Robots and the Future of Work
The ability for movement is what ultimately gives robots their power and even from the earliest days of robotics, it was this simple trait that made the prospect of ever-smarter and more capable machines a very real threat to human jobs. Of course, anxiety about increasing automation and worker displacement isn’t a new one. Since the industrial revolution of the 19th century, similar fears have existed in the face of technological advancements that drastically reduce requirements for manpower.
Whether the level of current fear and anxiety around job losses to robot workers is a valid one is still yet to be seen, however while we can’t say with any certainty just how significantly the rise of robotics will shake up the current work environment, it’s absolutely inevitable that it will. If the economics work, every job that’s possible to be automated almost certainly will be. It’s unlikely that many industries will remain untouched by robotic developments as increasingly intelligent machines begin to take over the role of everything from truck, bus, and taxi driver, to courier, warehouse staff, and even fast food workers.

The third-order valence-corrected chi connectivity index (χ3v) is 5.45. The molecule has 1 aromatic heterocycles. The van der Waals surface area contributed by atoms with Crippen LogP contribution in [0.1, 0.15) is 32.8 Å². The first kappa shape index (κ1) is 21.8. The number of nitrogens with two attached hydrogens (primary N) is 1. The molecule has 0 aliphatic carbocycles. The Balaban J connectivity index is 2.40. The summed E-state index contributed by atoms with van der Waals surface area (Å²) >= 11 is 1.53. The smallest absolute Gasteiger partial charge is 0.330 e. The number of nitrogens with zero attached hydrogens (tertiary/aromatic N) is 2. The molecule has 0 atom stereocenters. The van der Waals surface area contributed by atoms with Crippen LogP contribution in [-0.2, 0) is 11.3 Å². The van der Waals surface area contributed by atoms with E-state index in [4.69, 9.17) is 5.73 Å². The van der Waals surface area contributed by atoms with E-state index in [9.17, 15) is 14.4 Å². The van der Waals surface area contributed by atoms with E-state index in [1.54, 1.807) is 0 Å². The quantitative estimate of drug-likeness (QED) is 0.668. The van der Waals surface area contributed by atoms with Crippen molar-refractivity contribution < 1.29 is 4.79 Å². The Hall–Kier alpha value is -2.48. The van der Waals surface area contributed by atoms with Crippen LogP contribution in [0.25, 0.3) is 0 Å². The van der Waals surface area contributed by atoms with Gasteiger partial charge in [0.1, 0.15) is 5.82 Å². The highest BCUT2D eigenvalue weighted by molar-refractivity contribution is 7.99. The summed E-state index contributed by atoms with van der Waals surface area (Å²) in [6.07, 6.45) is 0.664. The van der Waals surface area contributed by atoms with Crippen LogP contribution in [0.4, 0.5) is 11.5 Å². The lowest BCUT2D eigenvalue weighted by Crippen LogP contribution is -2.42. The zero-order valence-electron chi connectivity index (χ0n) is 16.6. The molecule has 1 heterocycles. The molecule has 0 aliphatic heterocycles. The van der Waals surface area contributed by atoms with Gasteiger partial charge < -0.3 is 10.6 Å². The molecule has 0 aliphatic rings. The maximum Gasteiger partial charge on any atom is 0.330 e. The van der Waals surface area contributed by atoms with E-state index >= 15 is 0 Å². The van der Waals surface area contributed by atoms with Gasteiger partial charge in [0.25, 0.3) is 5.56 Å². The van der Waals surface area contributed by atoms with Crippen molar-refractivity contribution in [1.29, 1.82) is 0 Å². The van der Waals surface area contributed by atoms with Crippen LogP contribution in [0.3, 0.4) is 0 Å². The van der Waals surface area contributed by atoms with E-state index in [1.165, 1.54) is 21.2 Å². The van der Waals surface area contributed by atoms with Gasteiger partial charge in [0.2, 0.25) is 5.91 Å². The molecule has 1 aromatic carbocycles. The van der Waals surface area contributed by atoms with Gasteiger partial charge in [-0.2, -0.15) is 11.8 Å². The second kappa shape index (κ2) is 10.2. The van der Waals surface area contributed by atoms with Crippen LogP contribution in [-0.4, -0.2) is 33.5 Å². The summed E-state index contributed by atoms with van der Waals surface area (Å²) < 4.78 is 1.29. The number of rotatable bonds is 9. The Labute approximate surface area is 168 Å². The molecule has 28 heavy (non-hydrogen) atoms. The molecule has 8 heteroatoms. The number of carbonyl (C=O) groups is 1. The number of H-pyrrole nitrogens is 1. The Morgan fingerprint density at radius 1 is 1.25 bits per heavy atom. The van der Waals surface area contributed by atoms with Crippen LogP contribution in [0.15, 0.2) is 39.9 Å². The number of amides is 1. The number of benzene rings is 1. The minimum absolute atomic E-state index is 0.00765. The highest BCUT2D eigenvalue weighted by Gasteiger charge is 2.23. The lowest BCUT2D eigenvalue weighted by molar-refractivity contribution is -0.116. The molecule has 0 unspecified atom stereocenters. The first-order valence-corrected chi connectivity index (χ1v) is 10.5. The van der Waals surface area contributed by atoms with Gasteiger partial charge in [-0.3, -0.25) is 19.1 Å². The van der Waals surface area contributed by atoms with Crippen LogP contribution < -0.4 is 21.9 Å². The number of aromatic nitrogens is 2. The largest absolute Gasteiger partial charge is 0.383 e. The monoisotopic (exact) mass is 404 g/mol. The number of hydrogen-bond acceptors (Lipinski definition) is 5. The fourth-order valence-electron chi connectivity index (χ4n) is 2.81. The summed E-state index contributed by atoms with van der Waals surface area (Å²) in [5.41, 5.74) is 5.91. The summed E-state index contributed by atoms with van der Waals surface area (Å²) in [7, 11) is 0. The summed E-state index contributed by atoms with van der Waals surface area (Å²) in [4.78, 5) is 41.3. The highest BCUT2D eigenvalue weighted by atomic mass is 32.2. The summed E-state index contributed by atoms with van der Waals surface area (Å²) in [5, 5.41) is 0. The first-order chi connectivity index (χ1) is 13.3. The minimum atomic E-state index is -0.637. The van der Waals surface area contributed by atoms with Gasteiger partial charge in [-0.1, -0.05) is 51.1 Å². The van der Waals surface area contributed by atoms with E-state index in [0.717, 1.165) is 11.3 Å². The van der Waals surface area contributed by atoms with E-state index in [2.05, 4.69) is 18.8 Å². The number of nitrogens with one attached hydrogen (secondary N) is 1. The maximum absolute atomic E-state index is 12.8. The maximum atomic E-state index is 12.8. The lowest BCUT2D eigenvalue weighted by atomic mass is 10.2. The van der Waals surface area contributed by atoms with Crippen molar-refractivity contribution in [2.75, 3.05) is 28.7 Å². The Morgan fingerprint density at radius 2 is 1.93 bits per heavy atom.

The real question is whether new jobs to cater to needs that didn’t exit in the pre-robot age will spring up in the place of the old ones.
We’ll almost certainly find out the answer to this question within the next decade or so 🤖